Thatcher

I am very determined. I've had to be during my political life even to be here. I still stay determined.

Haviland

He said you're going through a second and third ballot—do you think so?

Thatcher

I take objectives one at a time. Let's see how well we do on the first ballot. I've great hopes of it.

Haviland

Do you think you've a good chance on the first ballot?

Thatcher

Well, I don't know, that depends upon how much extra support we get this week. I don't count my chickens before they're hatched.

Haviland

Thank you very much.

Thatcher

Thank you.

[end p3] News at Ten:

Reginald Bosanquet

Conservative MPs are more certain than ever tonight that the first ballot in the party leadership contest on Tuesday will be inconclusive. Some MPs say that even a second ballot—due on February 11th—won't solve the issue.

Mr. Heath 's main rival, Mrs. Thatcher, told ITN today, in the first interview since announcing her intention to stand in the election, that she's determined in her bid for the leadership, and that she's been very heartened by the support she's already received.

Our Political Editor, Julian Haviland, has been looking at the contest so far …   .

[end p4]

Julian Haviland

One week today, and we'll know whether the Tories have rejected Mr. Heath, or voted decisively to keep him, or simply put off their decision for a week, or two weeks, or till the autumn. Tonight it's far too soon to predict the outcome—there are very many minds not made up yet among Conservative MPs who alone decide the outcome. And more surprisingly there seem to be many who have not yet been approached—either by Mr. Heath 's supporters, or by Mrs. Thatcher's. (Mr. Hugh Fraser, if he has a team working for him, has a very discreet one indeed.)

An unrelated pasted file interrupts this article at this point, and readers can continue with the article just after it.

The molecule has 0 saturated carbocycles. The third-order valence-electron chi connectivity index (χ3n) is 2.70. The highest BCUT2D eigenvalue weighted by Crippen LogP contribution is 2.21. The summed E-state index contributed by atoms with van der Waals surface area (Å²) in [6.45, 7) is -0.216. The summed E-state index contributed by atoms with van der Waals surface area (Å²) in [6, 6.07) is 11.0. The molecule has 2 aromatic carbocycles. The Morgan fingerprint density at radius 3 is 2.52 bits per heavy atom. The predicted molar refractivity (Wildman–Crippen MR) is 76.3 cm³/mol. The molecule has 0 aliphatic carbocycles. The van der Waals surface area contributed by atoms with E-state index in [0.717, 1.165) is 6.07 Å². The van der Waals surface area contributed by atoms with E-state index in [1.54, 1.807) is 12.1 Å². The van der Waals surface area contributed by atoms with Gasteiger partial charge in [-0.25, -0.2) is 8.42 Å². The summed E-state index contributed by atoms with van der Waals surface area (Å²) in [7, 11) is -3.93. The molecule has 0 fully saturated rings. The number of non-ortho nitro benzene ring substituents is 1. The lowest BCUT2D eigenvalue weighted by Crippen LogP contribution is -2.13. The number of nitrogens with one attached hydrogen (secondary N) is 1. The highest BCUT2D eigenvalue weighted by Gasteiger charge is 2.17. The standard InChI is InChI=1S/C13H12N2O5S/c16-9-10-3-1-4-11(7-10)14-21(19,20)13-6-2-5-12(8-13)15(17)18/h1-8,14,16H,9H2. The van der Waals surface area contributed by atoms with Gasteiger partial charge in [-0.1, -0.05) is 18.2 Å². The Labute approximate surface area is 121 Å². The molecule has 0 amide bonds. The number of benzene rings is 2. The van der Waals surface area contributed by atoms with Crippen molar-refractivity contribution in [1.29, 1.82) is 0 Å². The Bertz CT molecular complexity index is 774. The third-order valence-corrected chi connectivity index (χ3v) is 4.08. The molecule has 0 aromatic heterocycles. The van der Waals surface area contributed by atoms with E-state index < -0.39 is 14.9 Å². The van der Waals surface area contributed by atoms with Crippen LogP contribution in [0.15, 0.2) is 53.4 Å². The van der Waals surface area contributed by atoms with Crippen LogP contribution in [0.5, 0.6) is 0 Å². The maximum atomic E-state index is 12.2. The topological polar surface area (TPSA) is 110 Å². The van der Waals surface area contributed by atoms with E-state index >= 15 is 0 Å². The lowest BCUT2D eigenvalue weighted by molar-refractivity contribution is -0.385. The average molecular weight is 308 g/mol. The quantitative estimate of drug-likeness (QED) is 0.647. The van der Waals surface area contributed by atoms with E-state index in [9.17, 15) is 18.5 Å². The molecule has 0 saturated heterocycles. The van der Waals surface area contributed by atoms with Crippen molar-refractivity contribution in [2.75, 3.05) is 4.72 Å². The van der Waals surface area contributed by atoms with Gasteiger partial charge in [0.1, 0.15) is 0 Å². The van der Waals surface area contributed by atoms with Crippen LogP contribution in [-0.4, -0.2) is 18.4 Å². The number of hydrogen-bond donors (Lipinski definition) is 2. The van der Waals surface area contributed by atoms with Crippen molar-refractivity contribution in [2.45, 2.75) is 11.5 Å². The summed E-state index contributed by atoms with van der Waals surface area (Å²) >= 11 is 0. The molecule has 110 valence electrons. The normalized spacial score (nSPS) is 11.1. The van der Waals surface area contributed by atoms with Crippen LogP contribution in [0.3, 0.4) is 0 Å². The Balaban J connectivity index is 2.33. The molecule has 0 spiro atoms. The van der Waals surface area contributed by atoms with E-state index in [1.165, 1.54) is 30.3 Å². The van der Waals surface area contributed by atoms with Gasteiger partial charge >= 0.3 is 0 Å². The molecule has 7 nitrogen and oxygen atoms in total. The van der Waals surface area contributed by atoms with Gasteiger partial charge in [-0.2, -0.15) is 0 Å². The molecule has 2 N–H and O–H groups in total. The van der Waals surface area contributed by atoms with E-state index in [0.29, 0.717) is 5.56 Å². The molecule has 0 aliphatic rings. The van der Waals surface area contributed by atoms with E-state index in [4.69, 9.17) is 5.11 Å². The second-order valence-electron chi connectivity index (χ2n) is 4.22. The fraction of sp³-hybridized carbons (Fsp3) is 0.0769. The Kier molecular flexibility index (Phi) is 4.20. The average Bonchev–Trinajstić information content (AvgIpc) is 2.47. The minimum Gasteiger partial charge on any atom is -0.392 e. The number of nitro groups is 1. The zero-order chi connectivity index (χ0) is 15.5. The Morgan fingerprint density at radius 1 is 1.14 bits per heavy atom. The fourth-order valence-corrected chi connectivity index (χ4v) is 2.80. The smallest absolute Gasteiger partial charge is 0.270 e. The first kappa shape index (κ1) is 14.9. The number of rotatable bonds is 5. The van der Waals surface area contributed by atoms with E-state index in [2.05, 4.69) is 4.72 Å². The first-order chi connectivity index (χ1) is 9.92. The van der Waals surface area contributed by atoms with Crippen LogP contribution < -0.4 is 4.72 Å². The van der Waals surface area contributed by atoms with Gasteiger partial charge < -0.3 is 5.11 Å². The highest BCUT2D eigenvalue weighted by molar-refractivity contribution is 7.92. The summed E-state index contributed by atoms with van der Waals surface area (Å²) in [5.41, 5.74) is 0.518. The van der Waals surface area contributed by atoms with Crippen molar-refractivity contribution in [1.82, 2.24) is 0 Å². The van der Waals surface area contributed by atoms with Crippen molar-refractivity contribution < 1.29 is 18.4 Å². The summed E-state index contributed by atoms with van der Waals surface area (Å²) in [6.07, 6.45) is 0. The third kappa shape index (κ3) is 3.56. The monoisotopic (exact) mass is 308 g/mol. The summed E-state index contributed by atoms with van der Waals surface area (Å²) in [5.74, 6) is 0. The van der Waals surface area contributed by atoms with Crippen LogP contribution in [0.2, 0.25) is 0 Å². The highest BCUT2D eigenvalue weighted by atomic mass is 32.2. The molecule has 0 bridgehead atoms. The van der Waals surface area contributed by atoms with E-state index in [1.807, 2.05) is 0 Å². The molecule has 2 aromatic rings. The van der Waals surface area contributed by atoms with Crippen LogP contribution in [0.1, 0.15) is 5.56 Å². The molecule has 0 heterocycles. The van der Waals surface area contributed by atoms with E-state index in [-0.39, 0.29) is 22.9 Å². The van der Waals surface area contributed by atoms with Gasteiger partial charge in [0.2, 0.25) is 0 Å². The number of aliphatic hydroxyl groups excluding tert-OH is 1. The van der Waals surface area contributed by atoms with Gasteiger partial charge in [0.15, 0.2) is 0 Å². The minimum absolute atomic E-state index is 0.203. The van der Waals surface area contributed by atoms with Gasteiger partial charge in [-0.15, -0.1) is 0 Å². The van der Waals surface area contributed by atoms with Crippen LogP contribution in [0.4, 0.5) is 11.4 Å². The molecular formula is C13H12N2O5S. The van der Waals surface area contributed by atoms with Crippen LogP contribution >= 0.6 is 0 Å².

So there are votes still to be picked up. But that won't last long—the campaigning is hotting up. And today Mrs. Thatcher, who's naturally far less known than Mr. Heath to the world outside Westminster, decided to reveal a bit more of herself and gave me her first brief interview since she decided to make her challenge. So I asked her what she was offering the party which Mr. Heath did not offer: [end p5]

In

“Well, I think …   .”

Out

“…   . before they're hatched.” Interview as above.

A confident, but not overconfident Mrs. Thatcher, and what she says in public from now on may be important—because Tory supporters in the country have no votes in this contest but they do have influence on their MPs. And the MPs report that there's much support for Mr. Heath in the constituencies, and not a lot so far for Mrs. Thatcher, or indeed for any other probable candidate.

Mr. Heath, the defender, is meanwhile just doing the leader of the Opposition's job—and quite a punishing round it is. Early to the Commons this morning to meet the Canadian High Commissioner: lunch as the German Ambassador's guest: this evening a French Embassy reception. In the Chamber he made the main Opposition speech in the debate on Mr. Stonehouse—a good one, his critics [end p6] acknowledged—and tonight he made a strong rallying speech to the Conservative Group for Europe—urging the Party to take over the role of European leadership which he accused Labour of having abdicated.

As the Tories prepare to do battle against the Government's whole referendum idea, Mr. Heath 's record on the Common Market is one of his strongest assets with his MPs, as he well knows.

Meanwhile, Mrs. Thatcher's had a bit of bad luck in her parliamentary role. After impressing her party, and many MPs of other parties with the aggressive style in which she's led the attack on the Government's Finance Bill, she and the Bill have now had to withdraw to a small committee room upstairs, and for the next two or three weeks, she's going to have very little chance to score any more successes in public. [end p7]

And it's evidently Mr. Heath, and not Mrs. Thatcher, who has the support of the Greater London Young Conservatives. Not so much putting their shirts on Mr. Heath as putting Mr. Heath on their shirts. The Grocer, for anyone who hasn't yet heard it, is Mr. Heath's nickname. And it's Mrs. Thatcher's proud boast that she's a grocer's daughter.